Appendix 1: About the Waikato River Authority

Principles for effectively co-governing natural resources.

Type of arrangement

The Waikato River Authority is an independent statutory body under the Waikato-Tainui Raupatu Claims (Waikato River) Settlement Act 2010.


The arrangement covers a catchment of 11,000 km2. It comprises the Waikato River from Huka Falls to Te Pūaha o Waikato, the Waipa River from its source to its connection with the Waikato River, and their catchments.


The Waikato River Authority was set up on 25 November 2010 under section 22(1) of the Waikato-Tainui Raupatu Claims (Waikato River) Settlement Act 2010 (the Act) and section 23(1) of the Ngāti Tuwharetoa, Raukawa, and Te Arawa River Iwi Waikato River Act 2010. The Act creates a co-governance and co-management framework between the Crown and river iwi.

The Waikato River Authority is the custodian of the Vision and Strategy for the Waikato River (the strategy), which is the direction-setting document for the Waikato River. The strategy formed the cornerstone of the legislation to the settlement between Waikato-Tainui and the Crown.


Section 22 of the Act states that the purpose of the Waikato River Authority is to:

  • set the primary direction through the vision and strategy to achieve the restoration and protection of the health and wellbeing of the Waikato River for future generations:
  • promote an integrated, holistic, and co-ordinated approach to the implementation of the vision and strategy and the management of the Waikato River:
  • fund rehabilitation initiatives for the Waikato River in its role as trustee for the Waikato River Clean-up Trust.
The duty of the members of the Authority is to act to achieve the purpose of the Authority.

Appointment and composition of membership

The Authority has 10 board members – five appointed from each river iwi (Tainui, Te Arawa, Tuwharetoa, Raukawa, and Maniapoto) and five Crown-appointed members. The regional council nominates one Crown member and one is nominated by the territorial authorities. The Minister for the Environment appoints one of two co-chairpersons; iwi choose the other.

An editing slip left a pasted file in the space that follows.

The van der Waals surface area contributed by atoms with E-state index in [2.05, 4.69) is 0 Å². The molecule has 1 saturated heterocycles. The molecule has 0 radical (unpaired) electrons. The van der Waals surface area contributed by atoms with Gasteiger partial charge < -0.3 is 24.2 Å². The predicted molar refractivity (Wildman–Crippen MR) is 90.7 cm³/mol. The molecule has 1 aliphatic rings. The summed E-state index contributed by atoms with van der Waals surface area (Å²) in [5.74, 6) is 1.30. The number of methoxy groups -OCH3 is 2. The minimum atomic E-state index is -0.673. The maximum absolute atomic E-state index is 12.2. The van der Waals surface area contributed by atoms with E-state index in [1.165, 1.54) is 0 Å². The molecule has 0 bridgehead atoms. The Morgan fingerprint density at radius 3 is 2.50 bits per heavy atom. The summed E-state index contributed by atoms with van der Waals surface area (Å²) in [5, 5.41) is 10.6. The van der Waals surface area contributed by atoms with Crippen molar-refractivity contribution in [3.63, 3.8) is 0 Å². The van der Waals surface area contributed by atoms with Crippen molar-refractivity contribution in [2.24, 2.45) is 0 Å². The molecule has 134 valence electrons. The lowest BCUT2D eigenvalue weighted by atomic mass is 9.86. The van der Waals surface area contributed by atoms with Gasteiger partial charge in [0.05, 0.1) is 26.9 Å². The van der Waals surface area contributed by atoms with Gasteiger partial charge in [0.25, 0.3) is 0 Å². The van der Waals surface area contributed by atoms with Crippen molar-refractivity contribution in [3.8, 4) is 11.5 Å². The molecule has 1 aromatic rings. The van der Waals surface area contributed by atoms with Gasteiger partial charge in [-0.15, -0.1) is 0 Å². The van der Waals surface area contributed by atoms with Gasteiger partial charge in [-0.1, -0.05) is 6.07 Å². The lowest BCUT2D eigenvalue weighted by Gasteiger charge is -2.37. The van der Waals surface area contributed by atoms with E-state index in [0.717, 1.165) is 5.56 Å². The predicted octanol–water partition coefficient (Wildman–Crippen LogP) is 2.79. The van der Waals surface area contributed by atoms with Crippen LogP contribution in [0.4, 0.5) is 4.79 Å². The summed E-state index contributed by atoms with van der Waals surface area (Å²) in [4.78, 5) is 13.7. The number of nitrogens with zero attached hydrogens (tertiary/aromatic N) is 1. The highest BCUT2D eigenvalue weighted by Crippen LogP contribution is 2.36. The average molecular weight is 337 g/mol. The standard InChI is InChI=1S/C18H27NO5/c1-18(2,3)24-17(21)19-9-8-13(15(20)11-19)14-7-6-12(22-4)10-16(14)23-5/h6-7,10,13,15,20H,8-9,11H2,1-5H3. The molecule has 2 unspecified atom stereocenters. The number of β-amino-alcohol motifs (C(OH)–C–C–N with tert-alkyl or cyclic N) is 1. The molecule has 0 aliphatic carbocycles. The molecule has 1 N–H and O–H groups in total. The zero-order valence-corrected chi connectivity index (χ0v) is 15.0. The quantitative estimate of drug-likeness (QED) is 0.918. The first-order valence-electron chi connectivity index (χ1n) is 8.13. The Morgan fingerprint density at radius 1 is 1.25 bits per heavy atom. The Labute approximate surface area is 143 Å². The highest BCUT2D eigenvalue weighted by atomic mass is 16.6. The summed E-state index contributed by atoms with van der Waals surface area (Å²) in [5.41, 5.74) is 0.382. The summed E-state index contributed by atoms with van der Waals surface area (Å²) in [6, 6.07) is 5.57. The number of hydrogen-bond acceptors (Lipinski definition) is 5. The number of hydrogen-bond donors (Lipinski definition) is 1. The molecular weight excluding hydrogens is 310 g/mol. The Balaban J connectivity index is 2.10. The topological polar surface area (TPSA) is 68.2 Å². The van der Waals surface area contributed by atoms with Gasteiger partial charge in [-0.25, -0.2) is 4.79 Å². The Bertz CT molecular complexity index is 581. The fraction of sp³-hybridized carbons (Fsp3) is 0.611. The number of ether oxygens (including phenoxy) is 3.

The Authority's investment committee consists of the co-chairpersons and deputy co-chairpersons, and two others. It gives the full board recommendations on applications for funding. In 2015, one of the deputy co-chairpersons chaired the investment committee.


The Authority is a unique public entity. It is not subject to the Official Information Act 1982 or the Local Government Official Information and Meetings Act 1987. Trustees do not have to make minutes of their meetings public or publicise where meetings are held, and can hold meetings behind closed doors. One interviewee told us that the Authority is "at arms length from government". However, the meetings are of interest to many and the Authority gives iwi boards a written summary of its discussions.

The Authority's annual report to the Minister for the Environment is presented to Parliament. The annual report includes financial statements and a summary of attendance at meetings.

The Authority must monitor its activities and achievements and the clean-up initiatives that the Trust funds. The Authority must report at least once every five years to the Crown and river iwi on the results of its monitoring.


Waikato Regional Council reports on water quality trends in the Waikato River. Its website shows that water quality in the Waikato River has improved since the 1950s because urban and industrial wastewater treatment has improved considerably. However, levels of nitrogen in the river have risen during the past 20 years, probably as a result of changes in land use.

It will take a long time before the river is restored and people told us that the state of the river will probably get worse before it gets better. This might affect how the public perceives the Authority's effectiveness. However, the Authority's work is helping to improve the quality of the river and increase support for river projects.

Restoration strategy

The restoration strategy is intended to show the benefits and outcomes of all the agencies working together to improve the Waikato River. The strategy is being prepared at the same time as the regional council's Healthy Rivers: Plan for Change/Wai Ora: He Rautaki Whakapaipai project, which is about a change to the plan under the Resource Management Act 1991 to help limit sediment, bacteria, and nutrients (phosphorus and nitrogen) entering the river. The strategy is a "bigger picture" non-binding plan for organisations/groups investing in catchment restoration and protection activities. Both initiatives seek to give effect to the Vision and Strategy. Benefits from these two plans are expected in 2-5 years' time.

One industry partner summed up the success of the co-governance arrangement as:

This sort of model – I wouldn't feel nervous with this model being rolled out to other parts of New Zealand as it works quite well [here].